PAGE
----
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George Ophoff was Professor of Old Testament Studies in the Protestant Reformed Seminary in its early days. Reprinted here, in edited form, are articles that Ophoff wrote at that time for the Standard Bearer. Previous article in this series: December 1, 2004, p. 106.

Second principle of interpretation


Let us now consider another important principle of interpretation. Reflecting again on the examples of typical materials that we considered last time, we discover that not one of the events, transactions, or persons used by the inspired writers as figures of the good things under the gospel is of a sinful nature. Hence, we conclude that events or persons of a sinful nature may not be regarded as figures of things sacred and holy. This is never done—neither by Christ, nor by the inspired writers in general. Nevertheless, it is maintained by some that this rule has its exceptions. It is claimed that no one less than Christ can be said to have violated it, when He uttered the parable of the unrighteous judge (Luke 18). Let us see. “There was in a city,” so spake Christ,

…a judge which feared not God, nor regarded man: And there was a widow in that city; and she came unto him, saying, Avenge me of mine adversary. And he would not for a while: but afterward he said within himself, Though I fear not God, nor regard man; Yet because this widow troubleth me, I will avenge her, lest by her continual coming she weary me. And the Lord said, Hear what the unjust judge saith. And shall not God avenge his own elect, which cry day and night unto him, though he bear long with them? I tell you that he will avenge them speedily. Nevertheless when the Son of man cometh, shall he find faith on the earth?

It is held by some that in this parable the unrighteous judge is represented as a figure or image of God. Nothing, however, is farther from the truth. The unrighteous judge is, in a spiritual-ethical sense, the very opposite of God and may not, for that reason, be regarded as God’s image or figure. This unlikeness is one of the elements constituting the message of the parable. The ungodly judge hearkens unto the pleadings of the widow. In doing so, he is being impelled by selfish motives. Since God is righteous, and since those who turn to Him are the elect, the beloved of God, we may be sure that they do not turn unto God in vain. “I tell you that he will avenge them speedily.”

Another parable to which the critics of the rule under consideration might turn for support is the parable of the crafty steward (Luke 16).

And he said also unto his disciples, There was a certain rich man, which had a steward; and the same was accused unto him of wasting his goods. And he called him and said unto him, How is it that I hear this of thee? Give an account of thy stewardship; for thou mayest be no longer steward. Then the steward said within himself, What shall I do? For my lord taketh away from me my stewardship; I cannot dig; to beg I am ashamed. I am resolved what to do, that, when I am put out of the stewardship, they may receive me into their houses. So he called every one of his lord’s debtors unto him, and said unto the first, How much owest thou unto my lord? And he said, An hundred measures of oil. And he said unto him, Take thy bill, and sit down quickly, and write fifty. Then said he to another, And how much owest thou? And he said, An hundred measures of wheat. And he said unto him, Take thy bill, and write fourscore. And the lord commended the unjust steward, because he had done wisely: for the children of this world are wiser in their generations than the children of light.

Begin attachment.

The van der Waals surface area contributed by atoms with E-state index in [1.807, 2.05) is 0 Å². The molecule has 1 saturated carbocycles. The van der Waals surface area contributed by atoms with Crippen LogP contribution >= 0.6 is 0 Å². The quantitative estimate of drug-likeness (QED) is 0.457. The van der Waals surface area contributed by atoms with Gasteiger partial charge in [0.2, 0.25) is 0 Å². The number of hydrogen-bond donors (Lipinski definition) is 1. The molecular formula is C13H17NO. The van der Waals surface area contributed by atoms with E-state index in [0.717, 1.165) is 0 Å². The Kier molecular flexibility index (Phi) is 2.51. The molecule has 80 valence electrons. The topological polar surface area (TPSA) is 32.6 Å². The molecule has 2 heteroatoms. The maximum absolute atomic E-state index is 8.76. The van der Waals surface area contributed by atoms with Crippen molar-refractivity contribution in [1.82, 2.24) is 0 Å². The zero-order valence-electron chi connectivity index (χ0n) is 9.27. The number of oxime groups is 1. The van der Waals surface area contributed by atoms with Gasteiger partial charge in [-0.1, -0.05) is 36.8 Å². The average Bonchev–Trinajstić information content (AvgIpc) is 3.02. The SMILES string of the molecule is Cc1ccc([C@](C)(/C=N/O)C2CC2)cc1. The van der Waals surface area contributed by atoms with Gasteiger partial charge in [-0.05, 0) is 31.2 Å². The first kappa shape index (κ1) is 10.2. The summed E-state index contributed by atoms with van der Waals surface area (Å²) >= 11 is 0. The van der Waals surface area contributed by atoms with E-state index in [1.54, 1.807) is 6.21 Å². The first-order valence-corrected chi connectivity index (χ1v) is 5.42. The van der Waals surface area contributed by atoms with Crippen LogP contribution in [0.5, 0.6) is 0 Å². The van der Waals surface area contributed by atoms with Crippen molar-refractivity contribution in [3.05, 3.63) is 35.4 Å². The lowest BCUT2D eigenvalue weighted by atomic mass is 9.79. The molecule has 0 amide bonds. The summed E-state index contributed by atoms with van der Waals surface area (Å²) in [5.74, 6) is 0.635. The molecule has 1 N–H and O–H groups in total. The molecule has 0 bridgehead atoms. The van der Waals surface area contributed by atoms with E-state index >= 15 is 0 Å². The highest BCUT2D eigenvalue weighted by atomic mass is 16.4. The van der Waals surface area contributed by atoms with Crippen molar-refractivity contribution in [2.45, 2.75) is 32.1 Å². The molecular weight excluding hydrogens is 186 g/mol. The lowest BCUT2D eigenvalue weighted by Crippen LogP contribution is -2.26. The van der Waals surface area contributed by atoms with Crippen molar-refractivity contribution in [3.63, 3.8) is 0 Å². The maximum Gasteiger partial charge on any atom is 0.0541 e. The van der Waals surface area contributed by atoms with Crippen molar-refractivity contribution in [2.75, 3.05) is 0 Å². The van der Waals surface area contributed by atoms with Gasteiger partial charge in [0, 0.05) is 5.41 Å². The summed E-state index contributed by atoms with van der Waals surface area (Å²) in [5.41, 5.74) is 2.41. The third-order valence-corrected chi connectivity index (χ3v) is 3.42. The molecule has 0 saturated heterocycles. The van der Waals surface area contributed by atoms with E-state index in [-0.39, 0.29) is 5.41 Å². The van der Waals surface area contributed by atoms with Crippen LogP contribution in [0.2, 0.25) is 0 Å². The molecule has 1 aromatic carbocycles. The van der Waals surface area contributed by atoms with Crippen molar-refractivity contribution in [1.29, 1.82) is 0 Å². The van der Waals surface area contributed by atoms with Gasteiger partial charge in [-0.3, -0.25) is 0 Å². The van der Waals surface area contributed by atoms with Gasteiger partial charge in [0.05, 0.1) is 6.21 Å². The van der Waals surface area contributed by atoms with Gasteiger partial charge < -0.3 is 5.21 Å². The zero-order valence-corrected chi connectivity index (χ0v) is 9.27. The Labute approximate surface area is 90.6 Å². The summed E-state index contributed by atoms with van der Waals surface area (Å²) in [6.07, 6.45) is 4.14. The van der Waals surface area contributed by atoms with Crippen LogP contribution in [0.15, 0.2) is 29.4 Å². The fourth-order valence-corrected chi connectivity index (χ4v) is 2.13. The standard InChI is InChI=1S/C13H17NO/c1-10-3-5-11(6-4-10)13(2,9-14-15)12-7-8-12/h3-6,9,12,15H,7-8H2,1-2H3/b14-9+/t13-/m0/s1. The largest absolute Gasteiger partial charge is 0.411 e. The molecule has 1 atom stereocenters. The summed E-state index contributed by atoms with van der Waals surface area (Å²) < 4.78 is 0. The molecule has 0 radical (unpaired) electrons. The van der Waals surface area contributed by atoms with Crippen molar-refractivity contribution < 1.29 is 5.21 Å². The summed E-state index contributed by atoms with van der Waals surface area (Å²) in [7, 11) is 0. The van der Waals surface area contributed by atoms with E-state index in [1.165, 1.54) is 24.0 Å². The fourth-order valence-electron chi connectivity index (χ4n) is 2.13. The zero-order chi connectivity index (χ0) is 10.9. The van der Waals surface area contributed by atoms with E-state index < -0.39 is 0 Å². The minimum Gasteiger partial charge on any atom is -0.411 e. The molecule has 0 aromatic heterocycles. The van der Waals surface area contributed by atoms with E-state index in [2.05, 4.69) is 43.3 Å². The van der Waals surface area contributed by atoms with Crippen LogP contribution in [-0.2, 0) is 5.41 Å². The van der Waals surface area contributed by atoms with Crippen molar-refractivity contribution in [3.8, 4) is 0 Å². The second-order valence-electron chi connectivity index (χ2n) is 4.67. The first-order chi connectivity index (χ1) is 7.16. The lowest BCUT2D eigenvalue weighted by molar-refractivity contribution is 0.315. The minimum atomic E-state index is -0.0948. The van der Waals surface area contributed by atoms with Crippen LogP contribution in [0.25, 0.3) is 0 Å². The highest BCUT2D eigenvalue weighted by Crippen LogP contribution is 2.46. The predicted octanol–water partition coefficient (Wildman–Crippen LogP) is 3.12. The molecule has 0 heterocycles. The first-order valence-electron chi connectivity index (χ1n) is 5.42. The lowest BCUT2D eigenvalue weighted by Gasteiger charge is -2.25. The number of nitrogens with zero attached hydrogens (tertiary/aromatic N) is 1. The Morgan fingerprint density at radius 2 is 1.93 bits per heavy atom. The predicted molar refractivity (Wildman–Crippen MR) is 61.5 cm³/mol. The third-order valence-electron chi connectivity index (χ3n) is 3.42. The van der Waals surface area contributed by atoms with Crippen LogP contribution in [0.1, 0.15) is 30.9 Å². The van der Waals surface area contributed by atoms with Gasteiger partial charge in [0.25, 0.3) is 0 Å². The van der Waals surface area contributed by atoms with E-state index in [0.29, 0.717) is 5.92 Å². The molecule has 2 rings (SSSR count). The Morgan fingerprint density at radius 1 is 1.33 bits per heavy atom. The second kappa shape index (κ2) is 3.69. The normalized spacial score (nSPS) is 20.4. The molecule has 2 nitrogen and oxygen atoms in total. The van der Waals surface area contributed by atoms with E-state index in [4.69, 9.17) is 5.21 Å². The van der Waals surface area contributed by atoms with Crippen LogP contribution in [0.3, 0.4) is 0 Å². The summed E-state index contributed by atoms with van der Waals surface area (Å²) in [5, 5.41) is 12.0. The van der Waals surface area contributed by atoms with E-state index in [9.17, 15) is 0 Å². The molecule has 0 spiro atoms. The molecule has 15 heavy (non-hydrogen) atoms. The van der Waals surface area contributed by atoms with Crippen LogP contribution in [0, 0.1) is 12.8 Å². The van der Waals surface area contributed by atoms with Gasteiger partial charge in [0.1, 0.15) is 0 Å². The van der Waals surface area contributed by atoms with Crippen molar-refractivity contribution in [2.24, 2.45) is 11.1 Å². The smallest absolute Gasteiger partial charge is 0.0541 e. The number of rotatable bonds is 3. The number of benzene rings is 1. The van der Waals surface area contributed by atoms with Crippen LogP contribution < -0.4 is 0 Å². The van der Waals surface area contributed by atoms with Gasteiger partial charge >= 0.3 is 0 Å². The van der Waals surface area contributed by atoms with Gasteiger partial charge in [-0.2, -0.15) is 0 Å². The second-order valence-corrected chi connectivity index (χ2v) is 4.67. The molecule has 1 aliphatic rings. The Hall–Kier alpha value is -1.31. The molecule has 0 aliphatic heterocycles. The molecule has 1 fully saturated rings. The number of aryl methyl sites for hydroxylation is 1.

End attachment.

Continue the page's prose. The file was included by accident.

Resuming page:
Christ now gives the application,

And I say unto you, Make unto yourselves friends of the mammon of unrighteousness; that, when ye fail, they may receive you into everlasting habitations. He that is faithful in that which is least, is faithful also in much: and he that is unjust in the least is unjust also in much. If therefore ye have not been faithful in the unrighteous mammon, who will commit to your trust the true riches? And if ye have not been faithful in that which is another man’s, who shall give you that which is your own? No servant can serve two masters: for either he will hate the one, and love the other; or else he will hold to the one, and despise the other. Ye cannot serve God and mammon.

Now it is held by some that the unjust steward, the representative of the children of the world, is in this particular parable set forth as an image or type of that child of the light who is wise and who is therefore engaged in making to himself friends of the mammon of unrighteousness. But, again, nothing is farther from the truth. Before explaining the matter, it is best that we first attend to the rather obscure injunction of our Lord, “Make to yourselves friends of the mammon of unrighteousness.” The meaning is that the children of the light should make their worldly goods bear them interest in heaven. This is done when these riches are placed in the service of heaven instead of in the service of self. Our possessions become our friends when we lay them at the feet of Christ, whose property they are.

The unjust steward is the ungodly one who is very clever when it comes to safeguarding his own interests with God’s riches. Hence, we may not regard this one as an image or figure of the child of light. He is not, for he is darkness, and the children of the light are light. And what concord hath darkness with light? None whatsoever. There are, therefore, no points of convergence between the two. The unjust steward is not a type, nor may he be taken as an example. Hearken then unto the message of the parable: The ungodly one as a man of affairs is very wise. He knows how to make God’s riches serve him to the very best advantage. Be ye wise as children of the light and see to it that your riches bear you interest in heaven.